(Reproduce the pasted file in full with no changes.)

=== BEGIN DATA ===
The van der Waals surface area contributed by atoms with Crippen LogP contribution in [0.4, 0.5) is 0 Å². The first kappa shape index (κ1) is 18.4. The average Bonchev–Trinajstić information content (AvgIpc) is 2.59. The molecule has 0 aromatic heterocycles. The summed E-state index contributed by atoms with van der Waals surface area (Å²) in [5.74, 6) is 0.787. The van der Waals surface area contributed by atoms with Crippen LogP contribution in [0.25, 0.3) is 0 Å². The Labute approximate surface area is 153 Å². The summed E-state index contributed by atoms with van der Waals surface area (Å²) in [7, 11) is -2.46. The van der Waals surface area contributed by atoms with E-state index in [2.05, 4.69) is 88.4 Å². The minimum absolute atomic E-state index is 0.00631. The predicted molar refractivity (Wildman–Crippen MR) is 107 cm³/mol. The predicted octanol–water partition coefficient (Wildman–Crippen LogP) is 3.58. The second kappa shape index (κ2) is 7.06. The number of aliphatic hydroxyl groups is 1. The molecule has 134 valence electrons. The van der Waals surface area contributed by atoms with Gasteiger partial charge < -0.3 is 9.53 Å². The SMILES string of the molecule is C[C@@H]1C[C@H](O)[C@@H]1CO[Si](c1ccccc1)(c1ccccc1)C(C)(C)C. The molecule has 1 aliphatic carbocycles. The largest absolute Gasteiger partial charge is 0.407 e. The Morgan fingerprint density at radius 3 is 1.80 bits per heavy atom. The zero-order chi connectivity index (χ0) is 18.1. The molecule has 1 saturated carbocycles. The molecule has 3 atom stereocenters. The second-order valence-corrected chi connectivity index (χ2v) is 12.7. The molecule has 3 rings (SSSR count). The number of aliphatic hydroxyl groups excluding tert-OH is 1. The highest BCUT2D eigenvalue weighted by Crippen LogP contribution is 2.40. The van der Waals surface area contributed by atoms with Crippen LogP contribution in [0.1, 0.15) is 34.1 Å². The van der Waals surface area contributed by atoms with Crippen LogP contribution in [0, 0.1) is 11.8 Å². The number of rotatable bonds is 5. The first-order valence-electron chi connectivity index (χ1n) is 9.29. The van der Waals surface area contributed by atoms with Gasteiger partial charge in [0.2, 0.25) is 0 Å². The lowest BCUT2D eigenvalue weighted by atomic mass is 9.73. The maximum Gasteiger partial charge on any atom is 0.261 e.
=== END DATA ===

The van der Waals surface area contributed by atoms with Crippen LogP contribution in [0.4, 0.5) is 0 Å². The first kappa shape index (κ1) is 18.4. The average Bonchev–Trinajstić information content (AvgIpc) is 2.59. The molecule has 0 aromatic heterocycles. The summed E-state index contributed by atoms with van der Waals surface area (Å²) in [5.74, 6) is 0.787. The van der Waals surface area contributed by atoms with Crippen LogP contribution in [0.25, 0.3) is 0 Å². The Labute approximate surface area is 153 Å². The summed E-state index contributed by atoms with van der Waals surface area (Å²) in [7, 11) is -2.46. The van der Waals surface area contributed by atoms with E-state index in [2.05, 4.69) is 88.4 Å². The minimum absolute atomic E-state index is 0.00631. The predicted molar refractivity (Wildman–Crippen MR) is 107 cm³/mol. The predicted octanol–water partition coefficient (Wildman–Crippen LogP) is 3.58. The second kappa shape index (κ2) is 7.06. The number of aliphatic hydroxyl groups is 1. The molecule has 134 valence electrons. The van der Waals surface area contributed by atoms with Gasteiger partial charge < -0.3 is 9.53 Å². The SMILES string of the molecule is C[C@@H]1C[C@H](O)[C@@H]1CO[Si](c1ccccc1)(c1ccccc1)C(C)(C)C. The molecule has 1 aliphatic carbocycles. The largest absolute Gasteiger partial charge is 0.407 e. The Morgan fingerprint density at radius 3 is 1.80 bits per heavy atom. The zero-order chi connectivity index (χ0) is 18.1. The molecule has 1 saturated carbocycles. The molecule has 3 atom stereocenters. The second-order valence-corrected chi connectivity index (χ2v) is 12.7. The molecule has 3 rings (SSSR count). The number of aliphatic hydroxyl groups excluding tert-OH is 1. The highest BCUT2D eigenvalue weighted by Crippen LogP contribution is 2.40. The van der Waals surface area contributed by atoms with Crippen LogP contribution in [0.1, 0.15) is 34.1 Å². The van der Waals surface area contributed by atoms with Crippen LogP contribution in [0, 0.1) is 11.8 Å². The number of rotatable bonds is 5. The first-order valence-electron chi connectivity index (χ1n) is 9.29. The van der Waals surface area contributed by atoms with Gasteiger partial charge in [0.2, 0.25) is 0 Å². The lowest BCUT2D eigenvalue weighted by atomic mass is 9.73. The maximum Gasteiger partial charge on any atom is 0.261 e.